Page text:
The main problem with the early works of George Antheil, self-styled "Bad Boy of Music," is also its chief virtue: It's derivative of Igor Stravinsky. But then if you're going to slavishly follow a model, you probably couldn't choose a better one. In the Ballet Mechanique, Antheil's most famous work, you'll hear the percussion effects of "The Rite of Spring," "L'histoire," and especially "Les Noces." But you'll also note that the contours of the melodic snippets played by the tuneable percussion are Stravinskian as well, sounding like the Russian folk melodies that give "Les Noces" such impetus.
To be fair to Antheil, his music has its own merits, for one thing being entirely trusted to the percussion and an eccentic mix of instruments at that, including airplane propellers and electric bells among the more standard piano, drums, glockenspiel, xylophones, and such. It does create a uniquely extravagant and arresting sound. And then the music's multirhythms and off-rhythms give it the enlivening thrust that so many of this century's percussion extravaganzas lack. Overall, an interesting and appealing piece.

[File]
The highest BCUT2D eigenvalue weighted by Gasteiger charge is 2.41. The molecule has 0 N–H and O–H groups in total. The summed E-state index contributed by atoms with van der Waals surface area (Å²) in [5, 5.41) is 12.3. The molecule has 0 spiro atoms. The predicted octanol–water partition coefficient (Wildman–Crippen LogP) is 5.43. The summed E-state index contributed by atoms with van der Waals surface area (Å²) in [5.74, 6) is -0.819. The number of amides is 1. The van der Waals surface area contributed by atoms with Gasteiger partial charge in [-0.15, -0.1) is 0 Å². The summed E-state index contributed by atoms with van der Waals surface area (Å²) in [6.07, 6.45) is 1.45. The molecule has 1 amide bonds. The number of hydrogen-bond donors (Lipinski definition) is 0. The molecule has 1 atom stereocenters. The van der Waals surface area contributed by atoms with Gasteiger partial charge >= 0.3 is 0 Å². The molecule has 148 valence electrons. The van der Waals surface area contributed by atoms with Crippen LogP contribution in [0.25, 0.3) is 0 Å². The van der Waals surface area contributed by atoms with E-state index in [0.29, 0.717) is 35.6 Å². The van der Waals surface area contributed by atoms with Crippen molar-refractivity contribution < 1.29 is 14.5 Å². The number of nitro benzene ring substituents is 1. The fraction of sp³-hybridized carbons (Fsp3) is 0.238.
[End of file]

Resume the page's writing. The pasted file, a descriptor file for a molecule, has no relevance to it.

The "Symphony for Five Instruments" and "Concert Music for Chamber Orchestra" recall the neoclassical Stravinsky of the "Octet" and "Symphonies for Wind Instruments," but the quirky instrumentation of Antheil's symphony, with the prominence given to the sometimes clownish antics of the trumpet, abetted by the trombone, recall (or anticipate) Poulenc as well. Playful and enjoyable stuff despite its obvious hommage to Stravinsky. The "Concert" is more sullen and sober-sided and so is a bit more facelessly neoclassical.
Perhaps my favorite work here is the relatively late (1948) "Serenade for Strings No. 1," a gentle, very American piece with a skittish, syncopated first movement that has elements of the barn dance along with what seems like Latin dance rhythms. The tender, deeply felt slow movement is the high point of the work. The agreeably tipsy last movement returns us to the dance. This piece shows that Antheil never lost his Stravinskian belief that, as the Russian master said, "Rhythm is all."
The performances by the Philadelphia Virtuosi are indeed virtuosic but also highly sympathetic and even loving in the serenade. The recording, made in the War Memorial building of Antheil's native Trenton, New Jersey, is wonderfully vibrant and detailed. In all, a fine tribute to this mostly forgotten composer that should garner renewed interest in his music.